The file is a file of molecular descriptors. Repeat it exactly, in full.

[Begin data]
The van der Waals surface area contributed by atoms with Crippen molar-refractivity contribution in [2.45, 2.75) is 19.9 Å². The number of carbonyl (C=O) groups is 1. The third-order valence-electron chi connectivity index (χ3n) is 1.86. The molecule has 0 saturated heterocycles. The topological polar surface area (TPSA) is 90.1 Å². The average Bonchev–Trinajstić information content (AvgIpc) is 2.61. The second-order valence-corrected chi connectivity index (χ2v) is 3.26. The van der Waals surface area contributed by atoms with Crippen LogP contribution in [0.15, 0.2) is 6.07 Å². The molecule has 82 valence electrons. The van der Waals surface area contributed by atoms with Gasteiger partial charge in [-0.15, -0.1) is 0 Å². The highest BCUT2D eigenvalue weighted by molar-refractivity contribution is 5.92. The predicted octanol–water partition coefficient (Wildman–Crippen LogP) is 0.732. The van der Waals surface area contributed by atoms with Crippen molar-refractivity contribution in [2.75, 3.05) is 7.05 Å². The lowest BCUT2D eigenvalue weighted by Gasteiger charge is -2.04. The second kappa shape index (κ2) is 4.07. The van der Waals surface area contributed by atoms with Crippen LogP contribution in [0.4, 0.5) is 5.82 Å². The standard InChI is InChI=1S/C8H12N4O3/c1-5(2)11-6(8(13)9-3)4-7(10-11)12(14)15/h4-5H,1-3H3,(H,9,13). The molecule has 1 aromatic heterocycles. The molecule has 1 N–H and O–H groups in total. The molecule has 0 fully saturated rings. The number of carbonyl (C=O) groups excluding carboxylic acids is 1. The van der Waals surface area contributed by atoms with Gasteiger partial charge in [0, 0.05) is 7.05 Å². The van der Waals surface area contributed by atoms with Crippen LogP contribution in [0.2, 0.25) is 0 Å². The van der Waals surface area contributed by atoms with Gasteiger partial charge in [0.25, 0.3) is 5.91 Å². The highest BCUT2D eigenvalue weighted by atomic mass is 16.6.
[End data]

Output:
The van der Waals surface area contributed by atoms with Crippen molar-refractivity contribution in [2.45, 2.75) is 19.9 Å². The number of carbonyl (C=O) groups is 1. The third-order valence-electron chi connectivity index (χ3n) is 1.86. The molecule has 0 saturated heterocycles. The topological polar surface area (TPSA) is 90.1 Å². The average Bonchev–Trinajstić information content (AvgIpc) is 2.61. The second-order valence-corrected chi connectivity index (χ2v) is 3.26. The van der Waals surface area contributed by atoms with Crippen LogP contribution in [0.15, 0.2) is 6.07 Å². The molecule has 82 valence electrons. The van der Waals surface area contributed by atoms with Gasteiger partial charge in [-0.15, -0.1) is 0 Å². The highest BCUT2D eigenvalue weighted by molar-refractivity contribution is 5.92. The predicted octanol–water partition coefficient (Wildman–Crippen LogP) is 0.732. The van der Waals surface area contributed by atoms with Crippen molar-refractivity contribution in [2.75, 3.05) is 7.05 Å². The lowest BCUT2D eigenvalue weighted by Gasteiger charge is -2.04. The second kappa shape index (κ2) is 4.07. The van der Waals surface area contributed by atoms with Crippen LogP contribution in [0.4, 0.5) is 5.82 Å². The standard InChI is InChI=1S/C8H12N4O3/c1-5(2)11-6(8(13)9-3)4-7(10-11)12(14)15/h4-5H,1-3H3,(H,9,13). The molecule has 1 aromatic heterocycles. The molecule has 1 N–H and O–H groups in total. The molecule has 0 fully saturated rings. The number of carbonyl (C=O) groups excluding carboxylic acids is 1. The van der Waals surface area contributed by atoms with Gasteiger partial charge in [0, 0.05) is 7.05 Å². The van der Waals surface area contributed by atoms with Crippen LogP contribution in [0.2, 0.25) is 0 Å². The van der Waals surface area contributed by atoms with Gasteiger partial charge in [0.25, 0.3) is 5.91 Å². The highest BCUT2D eigenvalue weighted by atomic mass is 16.6.